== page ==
Can Drinking Vinegar and Water Promote Weight Loss?

Being overweight or obese is not only aesthetically unappealing for some, but carrying extra fat can also cause health complications such as high LDL cholesterol, type 2 diabetes, hypertension, sleep apnea, coronary heart disease as well as even cancer. In order to lose weight, you must engage in not only healthy eating but also regular physical activity.

In addition to adopting a healthier lifestyle, you may also lose weight by consuming natural supplements geared toward fat loss. While proponents of vinegar claim this substance can help support weight loss, scientific evidence is lacking to fully support the effectiveness of vinegar for weight loss. However, initial findings are promising.

Vinegar and Weight Loss – Scientific Evidence:

I’m sure you have ran across advertisements for apple cider vinegar where “proponents” claim it can help shed unwanted pounds from your frame. While these claims are interesting, they are not backed by scientific data.

Although vinegar has not been shown to “melt away the pounds,” David L. Katz, M.D. states that the primary active ingredient in vinegar – acetic acid – can be a surprisingly effective appetite suppressant by slowing the process of food leaving your stomach and into your intestines. By slowing this process, you feel fuller for longer.

Acetic acid is also regarded as an astringent, which means that when you consume this substance it actually tricks your brain into thinking you have eaten food and are full – even when you have not eaten any food. While these claims are promising, further research must be performed.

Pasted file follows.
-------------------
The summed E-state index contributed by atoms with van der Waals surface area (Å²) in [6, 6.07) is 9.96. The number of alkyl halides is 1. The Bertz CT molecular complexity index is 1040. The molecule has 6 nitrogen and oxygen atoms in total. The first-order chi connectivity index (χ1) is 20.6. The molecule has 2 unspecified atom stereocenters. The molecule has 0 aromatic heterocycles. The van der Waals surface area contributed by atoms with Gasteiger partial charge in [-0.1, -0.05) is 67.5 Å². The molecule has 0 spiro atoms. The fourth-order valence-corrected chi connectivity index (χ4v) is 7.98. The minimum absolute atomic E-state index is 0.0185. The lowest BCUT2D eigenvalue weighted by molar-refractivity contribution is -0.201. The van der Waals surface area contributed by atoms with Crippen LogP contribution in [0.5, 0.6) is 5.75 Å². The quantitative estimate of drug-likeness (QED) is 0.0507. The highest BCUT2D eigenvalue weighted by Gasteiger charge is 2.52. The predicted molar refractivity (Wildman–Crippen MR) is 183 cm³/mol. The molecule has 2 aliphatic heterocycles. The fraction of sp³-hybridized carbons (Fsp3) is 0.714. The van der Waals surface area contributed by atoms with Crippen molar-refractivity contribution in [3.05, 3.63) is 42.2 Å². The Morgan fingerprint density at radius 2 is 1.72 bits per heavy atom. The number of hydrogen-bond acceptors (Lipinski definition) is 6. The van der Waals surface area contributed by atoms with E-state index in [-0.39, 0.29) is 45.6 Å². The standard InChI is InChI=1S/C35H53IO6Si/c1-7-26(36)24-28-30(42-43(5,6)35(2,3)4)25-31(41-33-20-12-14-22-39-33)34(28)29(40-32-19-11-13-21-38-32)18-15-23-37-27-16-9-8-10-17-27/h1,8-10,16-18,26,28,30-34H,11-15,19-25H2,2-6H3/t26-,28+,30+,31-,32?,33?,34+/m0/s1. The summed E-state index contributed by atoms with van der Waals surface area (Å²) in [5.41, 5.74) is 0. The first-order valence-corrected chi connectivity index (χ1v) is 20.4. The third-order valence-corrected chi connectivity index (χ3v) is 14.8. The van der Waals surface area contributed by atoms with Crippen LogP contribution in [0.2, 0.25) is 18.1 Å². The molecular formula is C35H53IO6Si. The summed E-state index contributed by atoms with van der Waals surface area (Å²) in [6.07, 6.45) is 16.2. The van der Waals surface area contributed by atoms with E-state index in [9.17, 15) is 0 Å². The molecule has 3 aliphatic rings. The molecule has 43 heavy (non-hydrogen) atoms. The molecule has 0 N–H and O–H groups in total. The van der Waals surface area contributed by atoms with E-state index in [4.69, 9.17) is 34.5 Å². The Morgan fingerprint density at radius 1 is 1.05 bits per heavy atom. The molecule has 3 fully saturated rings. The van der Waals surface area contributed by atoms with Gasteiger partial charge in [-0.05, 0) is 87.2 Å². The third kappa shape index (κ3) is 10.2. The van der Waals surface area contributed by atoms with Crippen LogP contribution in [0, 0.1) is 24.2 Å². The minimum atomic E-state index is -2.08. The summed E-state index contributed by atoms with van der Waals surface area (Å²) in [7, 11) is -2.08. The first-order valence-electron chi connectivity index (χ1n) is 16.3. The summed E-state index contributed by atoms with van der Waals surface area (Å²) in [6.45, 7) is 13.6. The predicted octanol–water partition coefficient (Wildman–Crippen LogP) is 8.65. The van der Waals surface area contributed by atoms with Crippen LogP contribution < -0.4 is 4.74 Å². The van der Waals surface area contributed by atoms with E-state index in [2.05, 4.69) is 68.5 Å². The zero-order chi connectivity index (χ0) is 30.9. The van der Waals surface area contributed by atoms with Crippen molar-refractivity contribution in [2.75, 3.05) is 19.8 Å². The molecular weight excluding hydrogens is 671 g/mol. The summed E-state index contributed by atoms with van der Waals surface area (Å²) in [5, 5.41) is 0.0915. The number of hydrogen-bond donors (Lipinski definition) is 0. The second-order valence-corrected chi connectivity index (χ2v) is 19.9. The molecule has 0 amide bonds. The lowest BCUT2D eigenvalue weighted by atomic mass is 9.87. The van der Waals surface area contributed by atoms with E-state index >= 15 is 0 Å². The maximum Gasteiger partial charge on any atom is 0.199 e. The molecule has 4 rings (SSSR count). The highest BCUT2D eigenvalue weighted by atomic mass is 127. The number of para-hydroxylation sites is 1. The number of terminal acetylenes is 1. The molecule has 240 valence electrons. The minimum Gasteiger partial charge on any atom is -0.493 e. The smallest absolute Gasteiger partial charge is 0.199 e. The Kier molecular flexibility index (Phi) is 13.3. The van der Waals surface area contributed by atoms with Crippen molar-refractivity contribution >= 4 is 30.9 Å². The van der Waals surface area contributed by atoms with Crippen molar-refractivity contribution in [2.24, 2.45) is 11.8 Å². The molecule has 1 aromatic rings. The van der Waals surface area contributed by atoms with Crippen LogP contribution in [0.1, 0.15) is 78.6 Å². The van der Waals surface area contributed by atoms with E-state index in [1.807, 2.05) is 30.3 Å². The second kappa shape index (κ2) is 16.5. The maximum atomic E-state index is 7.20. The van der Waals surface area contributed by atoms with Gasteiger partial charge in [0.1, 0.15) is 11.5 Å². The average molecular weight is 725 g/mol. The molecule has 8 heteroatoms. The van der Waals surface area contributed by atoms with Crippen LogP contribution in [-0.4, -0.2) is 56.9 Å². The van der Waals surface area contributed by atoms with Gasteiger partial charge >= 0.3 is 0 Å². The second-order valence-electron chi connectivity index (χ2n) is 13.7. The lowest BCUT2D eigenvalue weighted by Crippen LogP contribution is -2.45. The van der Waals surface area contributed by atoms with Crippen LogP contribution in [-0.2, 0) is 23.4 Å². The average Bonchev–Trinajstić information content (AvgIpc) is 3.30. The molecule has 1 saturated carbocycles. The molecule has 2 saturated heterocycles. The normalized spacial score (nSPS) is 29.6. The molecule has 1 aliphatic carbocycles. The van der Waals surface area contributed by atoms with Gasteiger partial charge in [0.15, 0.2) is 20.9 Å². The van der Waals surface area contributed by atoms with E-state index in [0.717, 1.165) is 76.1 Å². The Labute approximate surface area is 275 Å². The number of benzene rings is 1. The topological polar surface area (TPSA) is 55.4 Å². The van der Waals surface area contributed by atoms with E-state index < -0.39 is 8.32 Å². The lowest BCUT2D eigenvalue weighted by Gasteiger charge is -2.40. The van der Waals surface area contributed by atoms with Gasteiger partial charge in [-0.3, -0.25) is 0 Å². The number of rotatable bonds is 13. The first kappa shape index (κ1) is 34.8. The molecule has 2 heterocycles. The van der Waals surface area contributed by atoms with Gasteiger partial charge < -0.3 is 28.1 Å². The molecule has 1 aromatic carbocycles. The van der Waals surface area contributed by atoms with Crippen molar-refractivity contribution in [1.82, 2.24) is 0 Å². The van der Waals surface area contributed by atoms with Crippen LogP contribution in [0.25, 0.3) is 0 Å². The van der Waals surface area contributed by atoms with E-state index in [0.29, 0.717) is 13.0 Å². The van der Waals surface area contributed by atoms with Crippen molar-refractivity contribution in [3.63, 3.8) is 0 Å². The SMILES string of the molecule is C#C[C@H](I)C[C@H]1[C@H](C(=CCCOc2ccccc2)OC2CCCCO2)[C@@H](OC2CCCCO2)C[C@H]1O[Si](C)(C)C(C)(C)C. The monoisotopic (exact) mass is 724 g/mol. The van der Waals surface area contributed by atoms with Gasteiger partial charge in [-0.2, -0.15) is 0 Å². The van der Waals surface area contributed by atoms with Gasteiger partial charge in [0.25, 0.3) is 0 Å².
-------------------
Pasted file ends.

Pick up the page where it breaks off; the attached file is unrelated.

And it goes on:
Water for Weight Loss – Scientific Evidence:

Water is essential for a healthy body, and modern scientific evidence has found that consuming ample water can actually support weight loss by curbing your appetite. Science Daily outlines a study where participants drank 16 ounces of water immediately before eating a meal. After doing so, the participants ate 75 to 90 fewer calories per meal when compared to those who did not drink the 16 ounces of water. Throughout the study, a total of 48 healthy adults were instructed to eat a low calorie diet, and over the course of the study, the participants who drank 16 ounces of water before a meal lost an average of 15.5 pounds over 12 weeks while other participants who only ate a low-calorie diet only lost an average of 11 pounds.

References Used:

Weight-Control Information Network: Overweight and Obesity Statistics

The Vinegar Institute: Frequently Asked Questions

O, The Oprah Magazine: Is Vinegar an Appetite Suppressant?

ScienceDaily: Drink Water to Curb Weight Gain?

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